About 1,000 years ago, a medieval Arab scholar by the name of Ibn al-Haytham managed to successfully change the prevailing perceptions of light and how the eye functions - hence revolutionizing the study of optics. His work helped change science around the world and is known today as the 'Book of Optics'.
Who was Ibn al-Haytham?
Al-Hassan Ibn al-Haytham, often referred to as Alhazen in many western circles, was a scholar who is famous for his studies on optics.
He was born around 965 in Basra and died around 1039 in Cairo. He is known for being the first person to test hypotheses through experiments that could be repeated, as much as two centuries before scholars in the west began to do so.
His scientific and mathematical reputation earned him the nickname 'Ptolemy the Second' and he often is regarded as the “father of modern optics”.
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What made the Book of Optics so significant?
The Book of Optics explored many concepts related to light and how the eye functions including how people are able to visually perceive their world.
During the time leading up to the completion of the book, there had been two major theories about how vision worked. The first theory was known as the emission theory and was championed by Euclid and Ptolemy.
According to this theory, the eyes themselves emitted certain forms of radiation. These rays would reach objects in the environment and allow the person to perceive objects in their environment.
The second theory was known as the intromission theory, which believed by Aristotle. This theory said that certain rays were transmitted from objects in the environment to the eyes, which allowed humans to see objects in their environment. It was in this intellectual atmosphere that the book was written.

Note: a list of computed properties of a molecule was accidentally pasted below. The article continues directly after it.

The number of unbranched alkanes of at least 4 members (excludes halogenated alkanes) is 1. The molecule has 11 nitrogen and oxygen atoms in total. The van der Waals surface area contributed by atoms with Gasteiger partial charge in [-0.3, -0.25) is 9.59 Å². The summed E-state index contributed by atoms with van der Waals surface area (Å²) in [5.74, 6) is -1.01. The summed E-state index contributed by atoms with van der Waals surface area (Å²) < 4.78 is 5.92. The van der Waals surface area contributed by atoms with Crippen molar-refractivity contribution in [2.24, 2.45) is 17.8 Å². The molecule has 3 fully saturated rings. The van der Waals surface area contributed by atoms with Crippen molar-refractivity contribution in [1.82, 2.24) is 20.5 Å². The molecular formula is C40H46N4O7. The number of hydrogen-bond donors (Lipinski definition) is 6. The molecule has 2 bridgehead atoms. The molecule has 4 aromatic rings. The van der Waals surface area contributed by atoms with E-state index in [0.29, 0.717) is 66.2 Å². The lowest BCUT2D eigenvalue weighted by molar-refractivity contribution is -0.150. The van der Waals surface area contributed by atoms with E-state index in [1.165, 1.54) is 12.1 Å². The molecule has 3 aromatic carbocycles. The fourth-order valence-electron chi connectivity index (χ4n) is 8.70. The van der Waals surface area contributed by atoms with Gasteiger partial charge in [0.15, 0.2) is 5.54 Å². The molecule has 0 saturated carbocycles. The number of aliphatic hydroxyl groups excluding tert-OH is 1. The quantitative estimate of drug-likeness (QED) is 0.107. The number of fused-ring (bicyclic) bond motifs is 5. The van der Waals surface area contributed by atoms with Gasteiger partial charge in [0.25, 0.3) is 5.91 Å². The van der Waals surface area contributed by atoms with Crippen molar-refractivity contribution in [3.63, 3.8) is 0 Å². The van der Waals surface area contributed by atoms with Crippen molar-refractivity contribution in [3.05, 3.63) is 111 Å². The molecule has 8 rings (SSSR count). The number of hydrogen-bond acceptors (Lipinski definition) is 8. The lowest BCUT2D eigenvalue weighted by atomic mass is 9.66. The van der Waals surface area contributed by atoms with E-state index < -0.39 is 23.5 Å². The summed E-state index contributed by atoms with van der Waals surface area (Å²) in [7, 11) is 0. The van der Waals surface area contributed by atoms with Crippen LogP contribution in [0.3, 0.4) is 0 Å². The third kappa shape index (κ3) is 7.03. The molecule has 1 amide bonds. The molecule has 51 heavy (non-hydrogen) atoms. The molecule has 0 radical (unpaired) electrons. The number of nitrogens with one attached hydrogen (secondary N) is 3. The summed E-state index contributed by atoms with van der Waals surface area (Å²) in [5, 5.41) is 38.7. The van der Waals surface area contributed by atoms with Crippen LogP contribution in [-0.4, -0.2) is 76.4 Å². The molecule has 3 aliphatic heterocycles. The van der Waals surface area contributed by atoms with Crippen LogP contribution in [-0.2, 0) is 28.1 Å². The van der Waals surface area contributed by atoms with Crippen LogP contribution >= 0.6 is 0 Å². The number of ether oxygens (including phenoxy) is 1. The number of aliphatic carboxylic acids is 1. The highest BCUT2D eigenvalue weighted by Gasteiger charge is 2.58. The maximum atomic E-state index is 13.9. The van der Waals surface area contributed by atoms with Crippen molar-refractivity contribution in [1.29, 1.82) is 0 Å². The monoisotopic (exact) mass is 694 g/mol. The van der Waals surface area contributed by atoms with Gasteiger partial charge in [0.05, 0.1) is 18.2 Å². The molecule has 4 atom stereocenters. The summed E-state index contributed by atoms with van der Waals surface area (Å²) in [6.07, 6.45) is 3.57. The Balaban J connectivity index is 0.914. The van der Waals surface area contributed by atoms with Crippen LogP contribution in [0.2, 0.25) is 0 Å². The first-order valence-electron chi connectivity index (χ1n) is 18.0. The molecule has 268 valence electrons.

The theories described in the Book of Optics
Ibn al-Haytham’s Vision Theory
According to the vision theory put forth by al-Haytham, objects omitted rays of light that proceeded from objects to the eyes. Objects are perceived as an infinite number of points that are emitting lights which can be perceived by the eye.
He pointed out that eyes can be damaged by looking at particular lights, such as looking directly into the sun or other strong lights. This seemed to discount the emission theories. This new theory of vision, which drew considerably from the intromission theories of Aristotle, was able to stand up to many experiments detailed by the researcher.
Anatomy of the Eye
Ibn al-Haytham also carefully diagramed and explored the anatomy of the eye. This included his presentation of his theory on refraction, which helped to explain why objects are seen clearly instead of appearing blurry. Today, researchers know that refraction is what causes light rays to bend when they hit the eye, which allows them to reach the retina in focus.
Lights and Colors
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Ibn al-Haytham also explored theories surrounding lights and colors. He believed that light came in two main forms, primary lights and secondary lights. Primary lights are stronger and more intense and come from objects that light themselves.
On the other hand, secondary lights are weaker and come from objects that only emit light from other self-luminous bodies. He also correctly theorized that light travels in a straight line and that no object, such as water, can transmit light completely or be entirely transparent, but some can be completely opaque.
The work of Ibn al-Haytham is responsible not only for developing innovative scientific methods, but also for great advancements in optics. Whether a person wears glasses or just enjoys studying science, they owe a considerable amount to this medieval scholar.
Sources and Further Reading
This article has been produced in association with the Pittcon Conference and Expo to celebrate the International Year of Light 2015.
For more information on how Pittcon are involved in IYL 2015, please visit www.pittcon.org